Susto w/ Liza Anne & Troy Snaterse
@ The Needle Vinyl Tavern
August 9, 2017
Wednesday was a really chill night at The Needle Vinyl Tavern. Three acts were on the evening’s bill and a small crowd only numbering in the dozens had gathered to enjoy their sounds. The first two-thirds of the evening was singer/songwriter centric as Altameda’s Troy Snaterse performed a solo set shortly before Liza Anne claimed the stage. Both of the openers offered a few new tunes alongside their previously existing material. Liza Anne was a highlight of the evening as her signature brand of melancholia entangled the quiet audience.
By a quarter-past-ten, the evening’s headliner was ready to go. Hailing from South Carolina and bearing the name of “a trauma-related syndrome associated with Central American cultures,” Susto is an exciting alternative country band. This most recent headlining show is their second trip to Edmonton this year as they previously visited the city in the spring. For their welcome return, Susto treated the audience to an intimate and emphatic performance that showcased 16 songs from both their newest album, & I’m Fine Today, and their back catalogue. Fronted by Justin Osborne, the quintet’s modern alternative country rock sound contains nods to their predecessors through walking bass lines provided by Jenna Desmond and classic sounding guitar riffs constructed by Johnny Delaware. Many of their sound’s modern tinges stem from the raucous percussion of Marshall Hudson alongside the synthesiser, keyboard, and guitar textures of multi-instrumentalist Corey Campbell. With their catchy instrumentals and often relatable lyrics, Susto had little difficulty engaging the energetic and enthusiastic crowd.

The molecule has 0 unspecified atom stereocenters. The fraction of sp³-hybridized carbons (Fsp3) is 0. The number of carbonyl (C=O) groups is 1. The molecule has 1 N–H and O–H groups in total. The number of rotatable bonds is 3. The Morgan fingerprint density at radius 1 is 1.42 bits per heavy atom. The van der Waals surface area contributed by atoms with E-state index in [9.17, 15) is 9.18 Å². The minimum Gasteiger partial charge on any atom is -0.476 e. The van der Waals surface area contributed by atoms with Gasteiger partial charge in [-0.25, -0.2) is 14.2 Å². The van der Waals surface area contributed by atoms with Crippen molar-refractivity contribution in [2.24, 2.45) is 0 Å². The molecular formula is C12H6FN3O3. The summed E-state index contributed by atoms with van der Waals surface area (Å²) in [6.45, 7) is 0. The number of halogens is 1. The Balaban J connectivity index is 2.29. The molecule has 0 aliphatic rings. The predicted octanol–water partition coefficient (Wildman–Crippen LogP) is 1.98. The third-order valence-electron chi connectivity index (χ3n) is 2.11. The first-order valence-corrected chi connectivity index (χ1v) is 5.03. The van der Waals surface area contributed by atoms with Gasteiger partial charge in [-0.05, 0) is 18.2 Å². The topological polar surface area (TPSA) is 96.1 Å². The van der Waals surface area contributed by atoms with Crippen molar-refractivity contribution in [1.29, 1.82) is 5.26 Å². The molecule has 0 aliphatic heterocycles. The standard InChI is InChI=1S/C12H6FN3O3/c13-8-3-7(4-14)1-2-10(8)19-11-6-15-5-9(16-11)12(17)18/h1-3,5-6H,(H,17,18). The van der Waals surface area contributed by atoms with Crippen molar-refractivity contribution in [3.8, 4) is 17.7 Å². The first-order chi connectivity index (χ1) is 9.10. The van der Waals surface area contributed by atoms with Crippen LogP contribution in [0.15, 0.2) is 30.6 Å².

Near the end of the evening, as the small yet excitable crowd slowly encroached the stage and cheered for an encore it was evident that Susto had satisfied their fans. While there weren’t many people in attendance for their Needle Vinyl Tavern performance, those that did claim membership to the crowd were exceptionally appreciative of the evening’s bands.
(Photography by Joel Weatherly)